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Understanding and Training a King Charles Spaniel

King Charles Spaniel

Given the combination of spaniel plus toy dog traits, the King Charles has a perfect balance of sporty & playful, yet gentle & affectionate characteristics. Nurture the breed's lively nature and eagerness to please in training by incorporating gentle obedience in all activities to reinforce desired behaviour. The dog will learn quickly and readily with the steady balance of encouragement.

As with many gentle & sweet-tempered breeds, there is potential for timidity. And, different from the Cavalier version, King Charles Spaniels are typically less friendly to strangers. For a well balanced companion that is capable of living life to the full as a dog and member of the family, ensure your King Charles is accustomed to noises and a variety of people, but respect their preference to be more reserved with people outside the family.

This is not a terribly needy breed, however, are happiest when amongst family. Be

careful, however, not to squash the spirit of your devoted friend by denying human companionship for long periods of time.

Breed Profile

Breed Name: King Charles Spaniel

Domestic Dog Group:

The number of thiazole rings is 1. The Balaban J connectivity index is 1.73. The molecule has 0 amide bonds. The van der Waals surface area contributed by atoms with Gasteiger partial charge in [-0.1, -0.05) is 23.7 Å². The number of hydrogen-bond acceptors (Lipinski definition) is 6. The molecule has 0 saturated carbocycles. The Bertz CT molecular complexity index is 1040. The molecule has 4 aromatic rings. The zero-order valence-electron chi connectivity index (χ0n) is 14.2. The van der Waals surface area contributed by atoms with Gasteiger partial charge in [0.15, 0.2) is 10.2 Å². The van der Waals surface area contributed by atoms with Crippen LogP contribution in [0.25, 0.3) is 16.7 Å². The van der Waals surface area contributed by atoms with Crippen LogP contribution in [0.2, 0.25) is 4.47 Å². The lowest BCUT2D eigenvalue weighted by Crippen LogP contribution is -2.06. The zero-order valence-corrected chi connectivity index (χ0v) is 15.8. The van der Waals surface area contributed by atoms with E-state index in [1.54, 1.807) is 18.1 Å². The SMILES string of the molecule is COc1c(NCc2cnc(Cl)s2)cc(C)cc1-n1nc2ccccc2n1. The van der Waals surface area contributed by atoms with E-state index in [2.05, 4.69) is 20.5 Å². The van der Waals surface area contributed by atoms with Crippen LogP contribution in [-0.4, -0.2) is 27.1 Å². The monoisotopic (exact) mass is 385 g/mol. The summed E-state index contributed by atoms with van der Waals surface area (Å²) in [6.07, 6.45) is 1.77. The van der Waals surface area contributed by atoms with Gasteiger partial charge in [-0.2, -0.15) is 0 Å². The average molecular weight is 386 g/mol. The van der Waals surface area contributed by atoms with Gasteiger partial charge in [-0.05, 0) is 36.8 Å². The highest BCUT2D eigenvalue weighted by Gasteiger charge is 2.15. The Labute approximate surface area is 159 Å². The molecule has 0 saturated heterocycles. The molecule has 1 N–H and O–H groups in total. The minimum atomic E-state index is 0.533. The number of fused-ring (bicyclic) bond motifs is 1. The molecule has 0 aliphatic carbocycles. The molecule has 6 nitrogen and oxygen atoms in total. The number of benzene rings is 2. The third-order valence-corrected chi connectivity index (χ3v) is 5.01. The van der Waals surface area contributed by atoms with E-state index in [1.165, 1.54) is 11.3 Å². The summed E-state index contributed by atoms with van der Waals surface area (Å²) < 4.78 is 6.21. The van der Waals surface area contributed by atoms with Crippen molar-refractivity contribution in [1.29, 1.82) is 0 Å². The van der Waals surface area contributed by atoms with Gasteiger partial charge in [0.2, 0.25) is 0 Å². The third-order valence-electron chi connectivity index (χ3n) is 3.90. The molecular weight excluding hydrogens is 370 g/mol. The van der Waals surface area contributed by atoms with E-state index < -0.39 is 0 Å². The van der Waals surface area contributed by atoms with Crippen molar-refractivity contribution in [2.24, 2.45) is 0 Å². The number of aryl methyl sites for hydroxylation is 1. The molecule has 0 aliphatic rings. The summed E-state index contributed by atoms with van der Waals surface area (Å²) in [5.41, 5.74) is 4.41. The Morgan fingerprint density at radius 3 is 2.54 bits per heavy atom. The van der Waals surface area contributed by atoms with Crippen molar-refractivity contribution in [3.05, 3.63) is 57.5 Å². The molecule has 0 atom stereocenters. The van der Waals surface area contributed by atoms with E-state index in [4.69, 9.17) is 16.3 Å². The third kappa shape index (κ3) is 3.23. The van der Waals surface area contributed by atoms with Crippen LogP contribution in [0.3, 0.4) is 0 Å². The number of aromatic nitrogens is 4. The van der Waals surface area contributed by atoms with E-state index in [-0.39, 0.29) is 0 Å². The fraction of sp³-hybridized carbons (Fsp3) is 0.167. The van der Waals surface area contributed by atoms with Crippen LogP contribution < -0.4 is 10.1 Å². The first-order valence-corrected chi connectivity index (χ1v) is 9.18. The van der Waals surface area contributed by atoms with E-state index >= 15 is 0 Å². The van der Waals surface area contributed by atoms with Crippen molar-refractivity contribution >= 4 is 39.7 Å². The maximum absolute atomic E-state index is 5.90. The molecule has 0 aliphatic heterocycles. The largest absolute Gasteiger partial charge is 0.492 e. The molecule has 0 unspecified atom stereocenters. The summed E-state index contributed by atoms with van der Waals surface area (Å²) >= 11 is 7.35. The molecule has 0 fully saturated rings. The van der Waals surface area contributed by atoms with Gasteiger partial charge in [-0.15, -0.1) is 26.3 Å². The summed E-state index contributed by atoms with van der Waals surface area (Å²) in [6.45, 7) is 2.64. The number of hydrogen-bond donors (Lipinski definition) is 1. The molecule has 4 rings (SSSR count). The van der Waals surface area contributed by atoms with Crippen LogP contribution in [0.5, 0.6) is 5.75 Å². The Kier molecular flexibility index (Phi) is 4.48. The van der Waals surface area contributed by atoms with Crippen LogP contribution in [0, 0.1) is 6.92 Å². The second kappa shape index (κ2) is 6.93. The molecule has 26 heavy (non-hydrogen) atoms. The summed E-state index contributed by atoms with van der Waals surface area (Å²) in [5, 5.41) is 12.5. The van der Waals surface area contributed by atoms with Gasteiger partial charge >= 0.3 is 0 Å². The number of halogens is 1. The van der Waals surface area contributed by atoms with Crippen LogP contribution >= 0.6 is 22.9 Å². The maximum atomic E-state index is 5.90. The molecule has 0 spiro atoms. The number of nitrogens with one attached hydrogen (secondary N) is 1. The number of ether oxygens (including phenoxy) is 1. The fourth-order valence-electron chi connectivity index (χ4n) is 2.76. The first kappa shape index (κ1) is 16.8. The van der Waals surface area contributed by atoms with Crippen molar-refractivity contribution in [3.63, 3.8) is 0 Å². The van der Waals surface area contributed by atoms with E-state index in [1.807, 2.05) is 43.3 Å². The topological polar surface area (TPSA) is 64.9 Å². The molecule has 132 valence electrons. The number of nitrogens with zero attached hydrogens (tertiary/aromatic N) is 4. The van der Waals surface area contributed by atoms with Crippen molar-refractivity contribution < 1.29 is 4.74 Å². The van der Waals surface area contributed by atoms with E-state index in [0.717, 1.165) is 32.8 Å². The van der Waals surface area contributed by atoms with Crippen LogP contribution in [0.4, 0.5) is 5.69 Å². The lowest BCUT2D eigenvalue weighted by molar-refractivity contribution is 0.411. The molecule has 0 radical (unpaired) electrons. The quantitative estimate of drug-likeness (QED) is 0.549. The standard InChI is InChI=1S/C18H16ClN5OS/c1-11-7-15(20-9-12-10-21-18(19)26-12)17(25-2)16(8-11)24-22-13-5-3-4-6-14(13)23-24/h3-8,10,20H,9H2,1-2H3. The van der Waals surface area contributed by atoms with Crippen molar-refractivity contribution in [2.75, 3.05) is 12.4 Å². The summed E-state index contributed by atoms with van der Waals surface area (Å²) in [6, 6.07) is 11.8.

Brief Description:

  • General Size: 8 - 14 lbs (4 - 6 kg); 25 - 27 cm
  • General Temperament: Affectionate, Devoted & Obedient
  • General Description: Affectionate, devoted and responsive to obedience, it is easy to nurture these qualities into a well behaved, playful and adorable, exclusive family companion that is not overly needy.

Breed’s Key Traits

  High Med-High Medium Med-Low Low
Requires Experience       x  
Good Family Dog x        
Exercise Required     x    
Activity Indoors     x    
Ease of Training   x      
Sociability with Strangers       x  
Grooming Requirements     x    


Brief History

The older cousin of the Cavalier King Charles, with a more distinctive domed skull, shorter nose and smaller build. Although not as popular as the more modern Cavalier version, the King Charles (also known as English Toy Spaniel) is believed to be a common sight around 17th century European palaces based on their presence in many such paintings of the period.


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